Figure 64. -- Evidence from radiocarbon dating of landslide-formed dams (square symbols from data summary from Logan et. al., 1998), Lake Washington landslides (Karlin and Abella, 1992) coupled with dating of abrupt uplift and subsidence in estuaries(triangles from Bucknam et al., 1992), strongly suggests regional effects of a ~1100 yr B. P. earthquake. It has been generally assumed that this event was largely a crustal earthquake with magnitude of ~M7.5. The distribution of landslides and subsidence/uplift features suggests that the earthquake involved a main key block of Crescent Fm. (dashed outline) that we identify from velocity models. This block is in faulted contact at ZFB and other places (Glassley, 1974) with the shallow, thin separate unit of Crescent Fm. that rims the Olympic Peninsula. Our subduction zone model, based upon tomographic images and stress analysis, suggests that the key Crescent Fm. block outlined in the figure above is locked into the mantle wedge below and to the underlying Juan de Fuca plate against the southeast nose of the arch in this subducting plate. This combined structure may represent a deep asperity in the subduction thrust zone. A large earthquake here at 1100 yr B. P. may have been a complex event involving the key Crescent Fm. block responding to release of coupling stresses below it, generating large crustal motions, especially along the Seattle fault zone. A similar process occurred in the 1964 Alaskan subduction zone event, where the Patton Bay fault on Montague Island was the focus of the largest crustal uplift, but in a relatively slowly propagating manner (Plafker, 1969). The energy release was charactistic of the subduction thrust slip, and not of a simple crustal faulting event along the Patton Bay fault (Plafker, 1969). CRF=Canyon R. fault, DMF=Dow Mt. fault, SMWF=Saddle Mt. West fault, SMEF=Saddle Mt. East fault, ZFB=zone of fractured basalt of Glassley, 1974.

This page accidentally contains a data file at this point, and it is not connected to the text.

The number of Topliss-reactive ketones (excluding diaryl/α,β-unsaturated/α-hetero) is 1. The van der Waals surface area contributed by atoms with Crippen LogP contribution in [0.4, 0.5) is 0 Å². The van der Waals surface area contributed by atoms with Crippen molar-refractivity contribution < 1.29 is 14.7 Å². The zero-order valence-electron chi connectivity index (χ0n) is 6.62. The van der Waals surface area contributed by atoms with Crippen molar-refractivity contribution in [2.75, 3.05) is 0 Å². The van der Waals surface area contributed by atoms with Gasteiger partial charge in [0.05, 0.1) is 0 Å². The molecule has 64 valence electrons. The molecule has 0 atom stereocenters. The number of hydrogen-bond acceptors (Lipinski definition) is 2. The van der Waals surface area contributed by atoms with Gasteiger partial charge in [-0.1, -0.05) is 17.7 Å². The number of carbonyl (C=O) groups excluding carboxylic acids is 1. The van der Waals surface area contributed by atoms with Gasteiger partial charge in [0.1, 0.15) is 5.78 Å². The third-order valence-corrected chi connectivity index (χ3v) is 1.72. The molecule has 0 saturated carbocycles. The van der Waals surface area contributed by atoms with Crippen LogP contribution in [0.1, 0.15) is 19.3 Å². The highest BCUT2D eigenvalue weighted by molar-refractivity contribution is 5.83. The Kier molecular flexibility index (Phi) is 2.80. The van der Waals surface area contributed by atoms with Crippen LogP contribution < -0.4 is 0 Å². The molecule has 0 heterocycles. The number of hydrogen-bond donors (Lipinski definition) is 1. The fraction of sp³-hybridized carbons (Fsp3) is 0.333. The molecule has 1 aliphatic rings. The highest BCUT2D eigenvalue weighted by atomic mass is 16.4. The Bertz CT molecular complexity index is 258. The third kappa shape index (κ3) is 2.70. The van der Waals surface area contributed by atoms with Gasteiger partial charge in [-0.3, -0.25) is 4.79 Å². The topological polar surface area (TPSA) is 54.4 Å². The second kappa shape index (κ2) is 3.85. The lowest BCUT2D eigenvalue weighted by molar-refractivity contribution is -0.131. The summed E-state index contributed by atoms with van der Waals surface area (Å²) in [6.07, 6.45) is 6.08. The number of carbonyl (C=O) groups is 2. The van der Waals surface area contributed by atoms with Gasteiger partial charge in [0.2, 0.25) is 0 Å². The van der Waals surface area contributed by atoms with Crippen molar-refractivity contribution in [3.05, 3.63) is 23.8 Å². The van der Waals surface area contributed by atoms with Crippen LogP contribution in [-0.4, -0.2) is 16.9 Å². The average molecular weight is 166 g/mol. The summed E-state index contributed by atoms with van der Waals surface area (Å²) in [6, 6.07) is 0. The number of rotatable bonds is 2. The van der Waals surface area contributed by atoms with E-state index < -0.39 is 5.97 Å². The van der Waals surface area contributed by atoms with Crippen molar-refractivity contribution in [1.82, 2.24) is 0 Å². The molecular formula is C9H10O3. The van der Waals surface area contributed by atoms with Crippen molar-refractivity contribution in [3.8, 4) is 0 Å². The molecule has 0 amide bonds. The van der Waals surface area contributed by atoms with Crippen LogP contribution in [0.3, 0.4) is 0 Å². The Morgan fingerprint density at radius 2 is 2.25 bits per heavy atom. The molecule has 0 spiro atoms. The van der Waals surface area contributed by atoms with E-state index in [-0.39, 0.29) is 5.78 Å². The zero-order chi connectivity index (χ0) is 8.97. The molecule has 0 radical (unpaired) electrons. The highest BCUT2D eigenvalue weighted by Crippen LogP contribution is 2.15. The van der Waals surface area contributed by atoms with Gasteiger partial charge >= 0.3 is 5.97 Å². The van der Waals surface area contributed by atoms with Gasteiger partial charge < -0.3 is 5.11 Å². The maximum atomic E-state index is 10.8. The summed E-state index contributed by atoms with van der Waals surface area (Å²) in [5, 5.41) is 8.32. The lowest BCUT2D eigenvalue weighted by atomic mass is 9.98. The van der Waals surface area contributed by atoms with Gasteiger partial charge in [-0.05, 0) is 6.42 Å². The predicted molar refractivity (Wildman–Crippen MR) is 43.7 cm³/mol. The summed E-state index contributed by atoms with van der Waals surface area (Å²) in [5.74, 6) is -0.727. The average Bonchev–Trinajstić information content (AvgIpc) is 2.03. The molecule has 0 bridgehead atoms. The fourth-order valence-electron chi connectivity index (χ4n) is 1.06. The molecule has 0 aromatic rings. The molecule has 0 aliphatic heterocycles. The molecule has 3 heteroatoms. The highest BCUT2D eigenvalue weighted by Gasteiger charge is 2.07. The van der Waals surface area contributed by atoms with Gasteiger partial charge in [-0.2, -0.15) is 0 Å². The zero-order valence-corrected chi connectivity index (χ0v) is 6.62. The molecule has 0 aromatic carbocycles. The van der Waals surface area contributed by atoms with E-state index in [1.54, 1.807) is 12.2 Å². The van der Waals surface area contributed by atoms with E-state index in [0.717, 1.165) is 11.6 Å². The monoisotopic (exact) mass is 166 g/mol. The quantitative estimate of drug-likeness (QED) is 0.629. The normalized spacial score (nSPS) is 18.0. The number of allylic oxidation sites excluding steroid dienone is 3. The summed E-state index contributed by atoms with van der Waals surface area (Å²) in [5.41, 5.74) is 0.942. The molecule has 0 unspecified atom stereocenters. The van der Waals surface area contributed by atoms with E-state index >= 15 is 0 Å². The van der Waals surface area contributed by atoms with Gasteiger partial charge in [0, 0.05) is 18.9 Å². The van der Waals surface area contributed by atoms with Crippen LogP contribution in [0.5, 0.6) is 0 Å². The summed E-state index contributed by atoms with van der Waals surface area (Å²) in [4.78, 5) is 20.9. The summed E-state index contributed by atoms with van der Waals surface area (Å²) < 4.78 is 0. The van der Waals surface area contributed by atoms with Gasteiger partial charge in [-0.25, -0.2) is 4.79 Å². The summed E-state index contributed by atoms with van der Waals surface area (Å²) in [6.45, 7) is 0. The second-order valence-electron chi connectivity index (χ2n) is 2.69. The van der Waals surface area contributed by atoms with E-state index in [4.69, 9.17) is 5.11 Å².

Bucknam, R. C., Hemphill-Haley, Eileen, Leopold, E. B., 1992, Abrupt uplift withing the past 1700 years at southern Puget Sound, Washington: Science, 258, 1611-1614.

Glassley, William, 1974, Geochemistry and tectonics of the Crescent volcanic rocks, Olympic Peninsual, Washington: Geological Society of America Bulletin, 85, 785-794.

Karlin, R. E. and Abella, S. E. B., 1992, Paleoearthquakes in the Puget Sound region recorded in the Puget Sound region recorded in sediments from Lake Washington, U.S.A.: Science, 258, 1617-1620.

Logan, R. L., Schuster, R. L., Pringle, P. T., Walsh, T. J., and Palmer, S. P., 1998, Radiocarbon ages of probable coseismic features from the Olympic Peninsula and Lake Sammamish, Washington: Washington Geology, 26, 59-67.

Plafker, George, 1969, Tectonics of the March 27, 1964 Alaska earthquake: U. S. Geological Survey Professional Paper 543-I, 74 p.